Trusts have become an increasingly popular addition to a comprehensive estate plan due in large part to the various estate planning benefits a trust offers. If you already include a trust in your estate plan, or are considering the addition of one, you should know how to revoke that trust if you decide to down the road. More specifically, you need to know if you will be able to revoke a trust at all should you change your mind in the future.
Trusts have evolved to the point where even the average individual can benefit from the inclusion of a trust in his or her estate plan. In fact, many people choose to include more than one trust in their estate plan, thereby achieving numerous estate planning goals through the use of trusts. While trusts often serve a specific purpose, such as special needs planning, all trust share some commonalities. All trusts, for example, can be divided into two categories – revocable and irrevocable. Which type of trust you created, or plan to create, will determine if you are able to revoke the trust and, if so, how you revoke the trust.
Not surprisingly, a revocable trust is one that you may revoke at any time and for any reason. You may also modify or change the trust whenever you want. Most revocable trusts include a provision that addresses revocation of the trust. That provision typically indicates what you need to do to completely revoke the trust should you decide to do so at any point after the trust’s creation. If there is no revocation provision, a revocable living trust can usually be revoked by any action on your part that clearly shows your intent to revoke the trust. Check with your estate planning attorney in this case to ensure that your actions clearly indicate that intent.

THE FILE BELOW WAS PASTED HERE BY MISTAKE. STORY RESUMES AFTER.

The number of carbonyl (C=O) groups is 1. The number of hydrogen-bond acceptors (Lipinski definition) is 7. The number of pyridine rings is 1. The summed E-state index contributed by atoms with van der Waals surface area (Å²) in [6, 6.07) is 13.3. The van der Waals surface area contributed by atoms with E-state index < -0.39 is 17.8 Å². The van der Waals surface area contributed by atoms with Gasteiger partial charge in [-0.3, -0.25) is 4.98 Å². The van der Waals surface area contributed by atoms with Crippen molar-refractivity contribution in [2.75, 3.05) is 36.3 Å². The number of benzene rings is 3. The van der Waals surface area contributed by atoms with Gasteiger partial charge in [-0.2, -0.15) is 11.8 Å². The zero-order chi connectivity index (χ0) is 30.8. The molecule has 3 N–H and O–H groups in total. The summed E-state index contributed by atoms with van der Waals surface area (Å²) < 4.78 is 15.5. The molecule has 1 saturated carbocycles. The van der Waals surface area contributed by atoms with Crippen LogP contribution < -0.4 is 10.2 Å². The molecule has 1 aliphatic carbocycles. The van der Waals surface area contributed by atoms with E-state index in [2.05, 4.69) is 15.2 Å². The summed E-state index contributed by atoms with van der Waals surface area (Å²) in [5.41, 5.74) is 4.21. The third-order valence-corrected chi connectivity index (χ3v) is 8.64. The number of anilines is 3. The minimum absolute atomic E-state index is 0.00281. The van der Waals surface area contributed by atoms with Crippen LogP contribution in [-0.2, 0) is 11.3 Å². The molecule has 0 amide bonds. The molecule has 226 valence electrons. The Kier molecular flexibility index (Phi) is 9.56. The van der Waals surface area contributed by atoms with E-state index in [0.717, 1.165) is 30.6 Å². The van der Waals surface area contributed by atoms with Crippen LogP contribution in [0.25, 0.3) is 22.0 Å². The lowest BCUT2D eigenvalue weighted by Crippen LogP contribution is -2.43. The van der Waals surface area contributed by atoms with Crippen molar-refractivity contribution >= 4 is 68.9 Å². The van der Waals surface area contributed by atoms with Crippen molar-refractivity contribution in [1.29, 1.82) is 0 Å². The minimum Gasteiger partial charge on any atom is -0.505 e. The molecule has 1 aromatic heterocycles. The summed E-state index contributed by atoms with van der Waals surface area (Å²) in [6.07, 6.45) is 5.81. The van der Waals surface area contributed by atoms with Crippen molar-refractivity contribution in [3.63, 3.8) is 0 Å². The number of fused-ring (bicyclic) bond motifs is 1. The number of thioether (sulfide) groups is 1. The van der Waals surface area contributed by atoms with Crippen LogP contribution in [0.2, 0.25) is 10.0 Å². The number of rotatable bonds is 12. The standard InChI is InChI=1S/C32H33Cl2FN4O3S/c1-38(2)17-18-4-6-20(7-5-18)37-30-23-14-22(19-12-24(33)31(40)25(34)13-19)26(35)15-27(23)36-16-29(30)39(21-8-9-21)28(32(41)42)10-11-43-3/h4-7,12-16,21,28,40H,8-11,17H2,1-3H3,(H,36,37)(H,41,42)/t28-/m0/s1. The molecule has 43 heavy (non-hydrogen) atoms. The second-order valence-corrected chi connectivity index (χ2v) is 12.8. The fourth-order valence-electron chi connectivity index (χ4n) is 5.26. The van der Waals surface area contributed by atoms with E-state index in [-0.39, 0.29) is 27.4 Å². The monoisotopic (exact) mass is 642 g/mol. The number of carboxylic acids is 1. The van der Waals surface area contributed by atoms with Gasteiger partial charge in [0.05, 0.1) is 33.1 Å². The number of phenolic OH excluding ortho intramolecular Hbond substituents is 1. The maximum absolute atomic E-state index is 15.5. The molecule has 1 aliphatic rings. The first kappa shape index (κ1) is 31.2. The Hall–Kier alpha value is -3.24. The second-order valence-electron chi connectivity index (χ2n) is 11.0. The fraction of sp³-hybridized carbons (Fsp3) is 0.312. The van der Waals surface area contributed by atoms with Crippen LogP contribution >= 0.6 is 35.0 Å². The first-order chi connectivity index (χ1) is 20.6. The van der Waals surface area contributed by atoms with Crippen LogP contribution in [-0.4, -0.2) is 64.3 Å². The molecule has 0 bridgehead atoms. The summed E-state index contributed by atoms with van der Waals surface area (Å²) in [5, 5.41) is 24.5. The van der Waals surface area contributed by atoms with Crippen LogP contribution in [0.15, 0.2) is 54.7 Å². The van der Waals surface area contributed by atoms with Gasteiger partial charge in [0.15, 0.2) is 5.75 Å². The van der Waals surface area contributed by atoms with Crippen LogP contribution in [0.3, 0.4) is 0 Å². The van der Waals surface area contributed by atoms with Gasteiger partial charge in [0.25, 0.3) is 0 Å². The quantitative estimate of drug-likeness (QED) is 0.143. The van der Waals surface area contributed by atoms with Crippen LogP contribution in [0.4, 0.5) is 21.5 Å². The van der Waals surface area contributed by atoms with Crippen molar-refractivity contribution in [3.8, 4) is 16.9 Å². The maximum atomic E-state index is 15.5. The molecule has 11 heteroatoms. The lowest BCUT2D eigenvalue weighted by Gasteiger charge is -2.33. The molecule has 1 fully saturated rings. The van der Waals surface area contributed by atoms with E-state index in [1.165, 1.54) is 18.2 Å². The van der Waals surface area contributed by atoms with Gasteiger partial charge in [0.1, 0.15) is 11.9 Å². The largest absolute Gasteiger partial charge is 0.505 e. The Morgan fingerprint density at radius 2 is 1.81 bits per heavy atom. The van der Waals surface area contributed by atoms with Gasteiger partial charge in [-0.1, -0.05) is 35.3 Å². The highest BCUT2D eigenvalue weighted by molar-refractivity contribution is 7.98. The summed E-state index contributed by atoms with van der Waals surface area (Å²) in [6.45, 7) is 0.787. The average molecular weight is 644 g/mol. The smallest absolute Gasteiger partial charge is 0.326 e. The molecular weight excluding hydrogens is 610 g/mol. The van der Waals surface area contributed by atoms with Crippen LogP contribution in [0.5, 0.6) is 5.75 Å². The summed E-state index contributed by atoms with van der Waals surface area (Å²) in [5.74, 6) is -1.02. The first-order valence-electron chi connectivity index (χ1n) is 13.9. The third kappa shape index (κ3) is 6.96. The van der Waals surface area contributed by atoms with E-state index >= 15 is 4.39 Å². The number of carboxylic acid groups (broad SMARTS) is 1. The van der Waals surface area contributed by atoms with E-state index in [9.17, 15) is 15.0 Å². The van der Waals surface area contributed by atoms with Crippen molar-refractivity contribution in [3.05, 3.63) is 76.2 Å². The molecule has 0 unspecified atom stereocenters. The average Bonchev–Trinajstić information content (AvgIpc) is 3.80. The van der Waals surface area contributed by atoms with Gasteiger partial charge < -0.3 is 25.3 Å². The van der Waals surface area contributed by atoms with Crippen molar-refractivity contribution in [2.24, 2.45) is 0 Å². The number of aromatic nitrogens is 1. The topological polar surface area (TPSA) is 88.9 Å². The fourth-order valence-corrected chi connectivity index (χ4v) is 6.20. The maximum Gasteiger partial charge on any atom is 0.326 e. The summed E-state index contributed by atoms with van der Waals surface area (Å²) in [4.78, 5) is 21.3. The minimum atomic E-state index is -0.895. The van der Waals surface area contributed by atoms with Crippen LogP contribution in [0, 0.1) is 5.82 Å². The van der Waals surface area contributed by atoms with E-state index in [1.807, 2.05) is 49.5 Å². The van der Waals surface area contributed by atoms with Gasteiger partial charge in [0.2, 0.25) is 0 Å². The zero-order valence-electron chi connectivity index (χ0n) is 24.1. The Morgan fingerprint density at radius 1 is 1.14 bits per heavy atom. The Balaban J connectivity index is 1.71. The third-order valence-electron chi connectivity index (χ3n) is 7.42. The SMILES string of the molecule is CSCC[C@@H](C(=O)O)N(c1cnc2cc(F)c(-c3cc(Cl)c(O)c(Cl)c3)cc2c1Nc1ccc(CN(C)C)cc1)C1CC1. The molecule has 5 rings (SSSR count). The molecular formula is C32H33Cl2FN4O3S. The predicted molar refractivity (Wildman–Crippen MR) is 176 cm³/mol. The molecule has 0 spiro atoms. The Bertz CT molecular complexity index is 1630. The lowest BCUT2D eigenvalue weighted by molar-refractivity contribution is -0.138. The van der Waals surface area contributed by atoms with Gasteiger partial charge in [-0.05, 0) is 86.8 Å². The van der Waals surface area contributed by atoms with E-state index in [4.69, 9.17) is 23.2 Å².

If you created, or plan to create, an irrevocable trust, on the other hand, it cannot be revoked by you for any reason. Once an irrevocable trust becomes effective it cannot be changed, modified or revoked by the creator. Under limited circumstances, a court may be able to terminate an irrevocable trust; however, the trustor/settlor (person who created the trust) cannot do so. Therefore, care must be taken in the creation of an irrevocable trust to ensure that it achieves its intended purpose and that all the terms are just as you want them to be because there is no turning back once the trust takes effect.
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